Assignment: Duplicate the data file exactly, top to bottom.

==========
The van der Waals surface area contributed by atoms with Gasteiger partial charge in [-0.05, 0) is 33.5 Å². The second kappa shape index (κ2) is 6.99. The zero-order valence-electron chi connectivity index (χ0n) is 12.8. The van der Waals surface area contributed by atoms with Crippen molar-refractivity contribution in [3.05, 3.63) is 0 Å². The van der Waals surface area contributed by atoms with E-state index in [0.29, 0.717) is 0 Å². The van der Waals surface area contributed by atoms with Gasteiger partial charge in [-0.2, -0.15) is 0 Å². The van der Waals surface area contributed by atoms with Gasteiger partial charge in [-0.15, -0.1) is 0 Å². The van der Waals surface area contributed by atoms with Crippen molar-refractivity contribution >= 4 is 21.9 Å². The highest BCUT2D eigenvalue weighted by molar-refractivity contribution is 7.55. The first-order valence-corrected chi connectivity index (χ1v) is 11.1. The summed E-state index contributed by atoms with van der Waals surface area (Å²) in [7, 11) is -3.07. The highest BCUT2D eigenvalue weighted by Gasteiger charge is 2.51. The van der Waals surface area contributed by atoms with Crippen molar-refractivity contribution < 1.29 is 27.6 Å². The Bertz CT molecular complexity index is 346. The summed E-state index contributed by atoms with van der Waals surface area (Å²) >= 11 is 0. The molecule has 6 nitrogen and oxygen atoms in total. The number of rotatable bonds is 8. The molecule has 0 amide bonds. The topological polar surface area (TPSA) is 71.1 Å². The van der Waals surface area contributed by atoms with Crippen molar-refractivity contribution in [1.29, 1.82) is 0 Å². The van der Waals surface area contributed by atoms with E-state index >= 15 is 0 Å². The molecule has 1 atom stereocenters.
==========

The van der Waals surface area contributed by atoms with Gasteiger partial charge in [-0.05, 0) is 33.5 Å². The second kappa shape index (κ2) is 6.99. The zero-order valence-electron chi connectivity index (χ0n) is 12.8. The van der Waals surface area contributed by atoms with Crippen molar-refractivity contribution in [3.05, 3.63) is 0 Å². The van der Waals surface area contributed by atoms with E-state index in [0.29, 0.717) is 0 Å². The van der Waals surface area contributed by atoms with Gasteiger partial charge in [-0.2, -0.15) is 0 Å². The van der Waals surface area contributed by atoms with Gasteiger partial charge in [-0.15, -0.1) is 0 Å². The van der Waals surface area contributed by atoms with Crippen molar-refractivity contribution >= 4 is 21.9 Å². The highest BCUT2D eigenvalue weighted by molar-refractivity contribution is 7.55. The first-order valence-corrected chi connectivity index (χ1v) is 11.1. The summed E-state index contributed by atoms with van der Waals surface area (Å²) in [7, 11) is -3.07. The highest BCUT2D eigenvalue weighted by Gasteiger charge is 2.51. The van der Waals surface area contributed by atoms with Crippen molar-refractivity contribution < 1.29 is 27.6 Å². The Bertz CT molecular complexity index is 346. The summed E-state index contributed by atoms with van der Waals surface area (Å²) >= 11 is 0. The molecule has 6 nitrogen and oxygen atoms in total. The number of rotatable bonds is 8. The molecule has 0 amide bonds. The topological polar surface area (TPSA) is 71.1 Å². The van der Waals surface area contributed by atoms with Crippen molar-refractivity contribution in [1.29, 1.82) is 0 Å². The van der Waals surface area contributed by atoms with E-state index >= 15 is 0 Å². The molecule has 1 atom stereocenters.